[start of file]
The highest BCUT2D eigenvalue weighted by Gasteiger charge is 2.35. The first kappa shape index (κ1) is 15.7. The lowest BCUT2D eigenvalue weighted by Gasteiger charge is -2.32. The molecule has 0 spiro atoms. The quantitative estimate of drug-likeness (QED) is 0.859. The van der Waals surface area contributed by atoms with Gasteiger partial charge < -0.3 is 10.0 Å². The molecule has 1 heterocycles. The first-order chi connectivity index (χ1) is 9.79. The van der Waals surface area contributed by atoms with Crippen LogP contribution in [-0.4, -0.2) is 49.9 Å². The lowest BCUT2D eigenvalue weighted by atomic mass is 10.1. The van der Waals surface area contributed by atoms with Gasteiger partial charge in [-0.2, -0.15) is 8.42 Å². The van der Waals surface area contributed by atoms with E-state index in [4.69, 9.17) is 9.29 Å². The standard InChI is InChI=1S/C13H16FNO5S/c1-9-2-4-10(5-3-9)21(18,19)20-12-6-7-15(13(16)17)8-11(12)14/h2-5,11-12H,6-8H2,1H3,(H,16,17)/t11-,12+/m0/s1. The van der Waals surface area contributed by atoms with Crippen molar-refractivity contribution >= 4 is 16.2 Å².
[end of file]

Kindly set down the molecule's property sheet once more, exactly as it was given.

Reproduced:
The highest BCUT2D eigenvalue weighted by Gasteiger charge is 2.35. The first kappa shape index (κ1) is 15.7. The lowest BCUT2D eigenvalue weighted by Gasteiger charge is -2.32. The molecule has 0 spiro atoms. The quantitative estimate of drug-likeness (QED) is 0.859. The van der Waals surface area contributed by atoms with Gasteiger partial charge < -0.3 is 10.0 Å². The molecule has 1 heterocycles. The first-order chi connectivity index (χ1) is 9.79. The van der Waals surface area contributed by atoms with Crippen LogP contribution in [-0.4, -0.2) is 49.9 Å². The lowest BCUT2D eigenvalue weighted by atomic mass is 10.1. The van der Waals surface area contributed by atoms with Gasteiger partial charge in [-0.2, -0.15) is 8.42 Å². The van der Waals surface area contributed by atoms with E-state index in [4.69, 9.17) is 9.29 Å². The standard InChI is InChI=1S/C13H16FNO5S/c1-9-2-4-10(5-3-9)21(18,19)20-12-6-7-15(13(16)17)8-11(12)14/h2-5,11-12H,6-8H2,1H3,(H,16,17)/t11-,12+/m0/s1. The van der Waals surface area contributed by atoms with Crippen molar-refractivity contribution >= 4 is 16.2 Å².